Grizedale Arts


About

What We Do

Grizedale Arts is an arts organisation based at the historic site of Lawson Park farm, high above the Coniston valley in the English Lake District. Present director Adam Sutherland lives at Lawson Park, where visiting and resident artists are hosted by the organisation, and where creative and productive uses for the surrounding farm land are developed. We also have an office in the Coniston Institute in the village of Coniston, some 3 miles / 5 km away.

Grizedale Arts grew from The Grizedale Society’s 1969 - 1999 programme of site-specific forest sculpture and land art activity in the Grizedale Forest, notable for its commissioning of sculptors such as Andy Goldsworthy and David Nash. With the appointment of Adam Sutherland in 2000, Grizedale Arts became a more experimental organisation, generating cultural activity of all kinds at a local, national and international level.

Underpinning our programme is a philosophy that art and artists can affect change and benefit wider culture and society. Over the last two decades Grizedale Arts has become an acclaimed and influential model for a new kind of art institution, one that works beyond the established structures of the contemporary art world. We are light-footed, unbureaucratic and responsive to opportunities for us to connect with like-minded organisations and people all over the world, whether these are artists and arts organisation or not. Central to our ethos is the pursuit of valuable function for art, which we explore through commissioning, curating, making and education. This means that many of our projects put craft skills, collaborative production and the expertise of non-artists at centre stage.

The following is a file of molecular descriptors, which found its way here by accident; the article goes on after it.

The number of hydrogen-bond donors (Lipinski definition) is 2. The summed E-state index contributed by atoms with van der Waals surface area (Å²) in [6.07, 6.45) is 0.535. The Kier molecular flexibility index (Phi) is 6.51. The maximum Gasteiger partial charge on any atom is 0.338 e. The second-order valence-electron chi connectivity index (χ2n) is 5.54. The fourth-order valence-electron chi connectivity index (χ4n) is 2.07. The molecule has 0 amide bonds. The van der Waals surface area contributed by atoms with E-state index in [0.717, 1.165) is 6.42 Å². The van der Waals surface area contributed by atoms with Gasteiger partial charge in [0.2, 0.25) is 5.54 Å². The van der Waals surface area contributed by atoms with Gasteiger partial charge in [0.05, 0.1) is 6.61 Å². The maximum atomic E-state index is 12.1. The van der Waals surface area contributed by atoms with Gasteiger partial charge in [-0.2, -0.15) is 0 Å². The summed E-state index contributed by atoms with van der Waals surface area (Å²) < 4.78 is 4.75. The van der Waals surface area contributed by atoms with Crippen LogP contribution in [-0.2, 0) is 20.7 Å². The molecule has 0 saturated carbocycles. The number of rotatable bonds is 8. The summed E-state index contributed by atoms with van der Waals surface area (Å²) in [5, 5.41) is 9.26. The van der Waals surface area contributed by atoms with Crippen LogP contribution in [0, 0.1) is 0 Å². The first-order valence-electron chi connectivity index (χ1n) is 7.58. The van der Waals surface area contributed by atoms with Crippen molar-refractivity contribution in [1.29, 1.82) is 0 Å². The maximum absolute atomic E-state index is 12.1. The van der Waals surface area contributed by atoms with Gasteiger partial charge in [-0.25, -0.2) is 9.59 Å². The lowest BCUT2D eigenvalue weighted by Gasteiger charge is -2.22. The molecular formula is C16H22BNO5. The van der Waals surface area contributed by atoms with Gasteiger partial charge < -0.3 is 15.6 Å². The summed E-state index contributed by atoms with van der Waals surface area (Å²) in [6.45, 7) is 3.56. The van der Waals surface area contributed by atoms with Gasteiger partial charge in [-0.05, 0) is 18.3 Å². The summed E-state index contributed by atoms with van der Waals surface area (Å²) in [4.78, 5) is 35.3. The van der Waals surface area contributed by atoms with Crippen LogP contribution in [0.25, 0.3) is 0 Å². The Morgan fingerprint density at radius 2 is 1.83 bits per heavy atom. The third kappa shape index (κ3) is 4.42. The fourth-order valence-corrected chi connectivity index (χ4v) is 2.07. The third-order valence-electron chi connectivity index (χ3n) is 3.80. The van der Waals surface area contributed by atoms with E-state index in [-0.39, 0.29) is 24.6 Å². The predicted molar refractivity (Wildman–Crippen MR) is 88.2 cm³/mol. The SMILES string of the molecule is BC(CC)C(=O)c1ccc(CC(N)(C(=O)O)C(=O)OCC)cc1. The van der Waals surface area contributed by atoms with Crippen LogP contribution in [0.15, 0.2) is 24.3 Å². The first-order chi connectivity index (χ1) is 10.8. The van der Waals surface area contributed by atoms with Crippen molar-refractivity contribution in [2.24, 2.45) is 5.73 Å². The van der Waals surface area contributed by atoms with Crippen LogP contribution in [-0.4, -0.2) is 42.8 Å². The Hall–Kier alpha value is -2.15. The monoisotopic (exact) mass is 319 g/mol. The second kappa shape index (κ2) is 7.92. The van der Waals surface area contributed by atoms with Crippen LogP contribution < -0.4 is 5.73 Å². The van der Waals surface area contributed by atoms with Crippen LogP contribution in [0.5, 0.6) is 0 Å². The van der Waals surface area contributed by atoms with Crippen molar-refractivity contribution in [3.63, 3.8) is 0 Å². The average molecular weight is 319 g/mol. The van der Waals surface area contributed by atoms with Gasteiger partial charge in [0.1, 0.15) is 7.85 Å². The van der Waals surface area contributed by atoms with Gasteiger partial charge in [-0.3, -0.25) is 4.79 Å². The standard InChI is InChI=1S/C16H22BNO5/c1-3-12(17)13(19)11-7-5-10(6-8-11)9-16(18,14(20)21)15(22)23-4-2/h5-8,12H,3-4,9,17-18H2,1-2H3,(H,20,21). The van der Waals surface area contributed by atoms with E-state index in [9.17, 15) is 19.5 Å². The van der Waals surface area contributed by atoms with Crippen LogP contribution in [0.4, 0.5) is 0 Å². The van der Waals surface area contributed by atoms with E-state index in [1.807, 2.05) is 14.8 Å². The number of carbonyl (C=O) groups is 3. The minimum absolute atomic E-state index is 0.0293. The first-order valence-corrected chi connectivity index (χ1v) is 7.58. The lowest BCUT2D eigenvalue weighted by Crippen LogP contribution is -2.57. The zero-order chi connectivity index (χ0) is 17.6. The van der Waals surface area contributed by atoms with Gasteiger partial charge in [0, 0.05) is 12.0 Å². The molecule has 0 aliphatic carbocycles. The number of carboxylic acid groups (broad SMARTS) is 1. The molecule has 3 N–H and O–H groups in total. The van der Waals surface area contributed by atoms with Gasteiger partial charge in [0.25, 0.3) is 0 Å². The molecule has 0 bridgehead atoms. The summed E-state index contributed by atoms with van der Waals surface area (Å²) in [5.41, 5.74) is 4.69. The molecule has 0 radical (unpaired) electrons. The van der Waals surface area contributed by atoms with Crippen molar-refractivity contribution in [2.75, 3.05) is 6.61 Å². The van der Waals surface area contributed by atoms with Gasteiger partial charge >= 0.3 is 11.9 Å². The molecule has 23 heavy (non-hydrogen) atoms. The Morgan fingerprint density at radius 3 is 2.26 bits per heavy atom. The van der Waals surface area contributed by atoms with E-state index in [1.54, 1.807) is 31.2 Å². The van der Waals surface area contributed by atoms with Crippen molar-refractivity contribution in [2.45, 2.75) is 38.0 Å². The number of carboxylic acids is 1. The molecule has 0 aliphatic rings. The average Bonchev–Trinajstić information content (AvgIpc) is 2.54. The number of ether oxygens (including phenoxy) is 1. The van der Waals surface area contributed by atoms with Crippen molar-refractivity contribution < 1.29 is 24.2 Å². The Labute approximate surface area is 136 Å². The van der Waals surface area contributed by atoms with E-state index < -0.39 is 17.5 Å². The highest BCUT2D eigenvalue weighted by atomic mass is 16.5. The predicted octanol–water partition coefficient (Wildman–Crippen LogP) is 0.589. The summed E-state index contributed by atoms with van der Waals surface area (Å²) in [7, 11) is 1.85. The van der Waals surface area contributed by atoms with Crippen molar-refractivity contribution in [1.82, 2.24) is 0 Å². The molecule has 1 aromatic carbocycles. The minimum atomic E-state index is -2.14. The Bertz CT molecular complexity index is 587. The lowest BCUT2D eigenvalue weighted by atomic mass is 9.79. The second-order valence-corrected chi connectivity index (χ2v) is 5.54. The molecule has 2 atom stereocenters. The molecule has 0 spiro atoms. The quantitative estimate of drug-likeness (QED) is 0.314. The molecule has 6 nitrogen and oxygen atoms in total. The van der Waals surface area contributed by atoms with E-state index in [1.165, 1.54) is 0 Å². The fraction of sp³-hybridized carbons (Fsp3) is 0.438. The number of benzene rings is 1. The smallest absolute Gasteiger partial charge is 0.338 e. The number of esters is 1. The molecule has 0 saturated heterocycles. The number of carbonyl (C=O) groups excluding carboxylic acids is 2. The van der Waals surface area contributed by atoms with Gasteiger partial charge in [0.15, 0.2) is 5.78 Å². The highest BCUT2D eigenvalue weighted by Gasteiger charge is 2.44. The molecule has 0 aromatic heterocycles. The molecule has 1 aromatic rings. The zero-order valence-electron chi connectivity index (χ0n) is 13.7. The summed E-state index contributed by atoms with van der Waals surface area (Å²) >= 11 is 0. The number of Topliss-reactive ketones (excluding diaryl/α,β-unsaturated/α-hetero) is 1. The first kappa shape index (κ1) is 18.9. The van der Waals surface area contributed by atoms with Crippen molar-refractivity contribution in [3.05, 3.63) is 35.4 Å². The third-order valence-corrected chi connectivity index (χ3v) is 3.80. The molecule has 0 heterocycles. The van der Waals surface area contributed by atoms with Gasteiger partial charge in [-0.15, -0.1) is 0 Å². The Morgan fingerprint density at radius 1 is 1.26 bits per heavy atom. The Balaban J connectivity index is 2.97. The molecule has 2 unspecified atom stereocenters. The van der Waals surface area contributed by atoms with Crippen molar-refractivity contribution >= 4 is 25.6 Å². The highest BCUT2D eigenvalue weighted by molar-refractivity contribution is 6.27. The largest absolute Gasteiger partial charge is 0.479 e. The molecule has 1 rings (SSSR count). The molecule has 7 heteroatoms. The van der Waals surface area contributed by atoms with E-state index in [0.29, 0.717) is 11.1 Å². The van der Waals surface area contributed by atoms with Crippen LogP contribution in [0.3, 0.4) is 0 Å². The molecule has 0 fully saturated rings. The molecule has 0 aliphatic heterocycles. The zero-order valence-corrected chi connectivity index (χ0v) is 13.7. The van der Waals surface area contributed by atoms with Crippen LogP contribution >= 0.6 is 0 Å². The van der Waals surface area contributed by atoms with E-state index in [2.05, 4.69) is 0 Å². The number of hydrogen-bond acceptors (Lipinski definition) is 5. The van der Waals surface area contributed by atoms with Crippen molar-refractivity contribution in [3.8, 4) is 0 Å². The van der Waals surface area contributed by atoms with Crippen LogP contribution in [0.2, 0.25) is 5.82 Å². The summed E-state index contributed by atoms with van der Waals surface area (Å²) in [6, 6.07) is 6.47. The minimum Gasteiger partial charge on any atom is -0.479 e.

Our headquarters at Lawson Park are a productive smallholding and working farmhouse of 14th origin, refurbished by Sutherland Hussey Architects in 2009, with a multifaceted programme of informal and formal events, projects and residencies. Visiting artists and volunteers are core to what we are able to achieve at this challenging upland site, bringing fresh ideas from their varied backgrounds and much-appreciated assistance in the upkeep of over 5 acres of biodiverse meadow, fruit and vegetable production, and decorative gardens.

Participating in farming, gardening, and growing a wide range of food is central to the ethos of the programme, and informs the way we work together while on site. A communal lunch is often drawn from food growing at Lawson Park, cooked by whoever volunteers to do so, and served each day at 1pm. Horticulture, hospitality and food production provide a useful model for working collaboratively both on site and elsewhere.

We have 4 visitor bedrooms, with spacious kitchens and social spaces, including our unique Lawson Park Library. Everything at Lawson Park is part of an evolving project. Its interior and exterior ‘contents’ - furnishings, books and plants - are selected to form a continually developing collection, regularly augmented and archived to make public and accessible their meaning and relevance.

Lawson Park’s identity as a rural farm connects us meaningfully with the cultures of the area - most obviously with agriculture - and encourages us to develop dynamic and creative approaches to issues that emerge from the geographical context we share locally. We engage with the complexities of operating in an much-visited yet rural environment, and with its often conflicting stakeholders. Visiting artists, writers, academics, curators, students, architects, designers and crafts people can work directly with our location and our neighbouring communities - holding events and activities that are collisions between arts, community, political or economic thinking and practice. Or, we are often invited to produce a creative project abroad, with commissioners or partners, and to export our way of doing things into a new context that it can benefit.